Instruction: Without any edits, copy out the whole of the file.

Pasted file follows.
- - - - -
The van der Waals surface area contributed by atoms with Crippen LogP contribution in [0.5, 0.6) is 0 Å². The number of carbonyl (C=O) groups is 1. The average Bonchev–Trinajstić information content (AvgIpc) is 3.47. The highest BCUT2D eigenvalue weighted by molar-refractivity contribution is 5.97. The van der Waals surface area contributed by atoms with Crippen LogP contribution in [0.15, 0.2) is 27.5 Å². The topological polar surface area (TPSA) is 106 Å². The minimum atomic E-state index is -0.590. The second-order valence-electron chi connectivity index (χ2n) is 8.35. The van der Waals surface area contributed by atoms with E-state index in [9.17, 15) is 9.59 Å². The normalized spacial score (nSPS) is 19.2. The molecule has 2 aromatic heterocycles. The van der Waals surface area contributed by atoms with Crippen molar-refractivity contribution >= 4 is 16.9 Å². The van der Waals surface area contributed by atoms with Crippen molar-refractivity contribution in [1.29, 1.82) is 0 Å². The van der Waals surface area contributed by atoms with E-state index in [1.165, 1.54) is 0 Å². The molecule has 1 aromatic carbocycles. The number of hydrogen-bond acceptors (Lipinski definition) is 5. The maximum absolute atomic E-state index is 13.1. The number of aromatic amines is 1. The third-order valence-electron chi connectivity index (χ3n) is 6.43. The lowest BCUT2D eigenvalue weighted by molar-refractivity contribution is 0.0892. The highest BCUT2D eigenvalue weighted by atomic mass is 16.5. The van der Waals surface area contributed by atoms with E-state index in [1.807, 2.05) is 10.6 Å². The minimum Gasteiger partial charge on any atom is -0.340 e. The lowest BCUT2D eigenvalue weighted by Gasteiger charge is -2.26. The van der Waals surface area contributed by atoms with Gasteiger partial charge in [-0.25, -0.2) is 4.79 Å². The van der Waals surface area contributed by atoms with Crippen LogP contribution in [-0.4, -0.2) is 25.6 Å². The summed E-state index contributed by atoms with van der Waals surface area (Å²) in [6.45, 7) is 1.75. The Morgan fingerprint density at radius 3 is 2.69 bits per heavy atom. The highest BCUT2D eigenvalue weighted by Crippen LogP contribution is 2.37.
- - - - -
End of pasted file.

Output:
The van der Waals surface area contributed by atoms with Crippen LogP contribution in [0.5, 0.6) is 0 Å². The number of carbonyl (C=O) groups is 1. The average Bonchev–Trinajstić information content (AvgIpc) is 3.47. The highest BCUT2D eigenvalue weighted by molar-refractivity contribution is 5.97. The van der Waals surface area contributed by atoms with Crippen LogP contribution in [0.15, 0.2) is 27.5 Å². The topological polar surface area (TPSA) is 106 Å². The minimum atomic E-state index is -0.590. The second-order valence-electron chi connectivity index (χ2n) is 8.35. The van der Waals surface area contributed by atoms with E-state index in [9.17, 15) is 9.59 Å². The normalized spacial score (nSPS) is 19.2. The molecule has 2 aromatic heterocycles. The van der Waals surface area contributed by atoms with Crippen molar-refractivity contribution >= 4 is 16.9 Å². The van der Waals surface area contributed by atoms with Crippen molar-refractivity contribution in [1.29, 1.82) is 0 Å². The van der Waals surface area contributed by atoms with E-state index in [1.165, 1.54) is 0 Å². The molecule has 1 aromatic carbocycles. The number of hydrogen-bond acceptors (Lipinski definition) is 5. The maximum absolute atomic E-state index is 13.1. The number of aromatic amines is 1. The third-order valence-electron chi connectivity index (χ3n) is 6.43. The lowest BCUT2D eigenvalue weighted by molar-refractivity contribution is 0.0892. The highest BCUT2D eigenvalue weighted by atomic mass is 16.5. The van der Waals surface area contributed by atoms with E-state index in [1.807, 2.05) is 10.6 Å². The minimum Gasteiger partial charge on any atom is -0.340 e. The lowest BCUT2D eigenvalue weighted by Gasteiger charge is -2.26. The van der Waals surface area contributed by atoms with Gasteiger partial charge in [-0.25, -0.2) is 4.79 Å². The van der Waals surface area contributed by atoms with Crippen LogP contribution in [-0.4, -0.2) is 25.6 Å². The summed E-state index contributed by atoms with van der Waals surface area (Å²) in [6.45, 7) is 1.75. The Morgan fingerprint density at radius 3 is 2.69 bits per heavy atom. The highest BCUT2D eigenvalue weighted by Crippen LogP contribution is 2.37.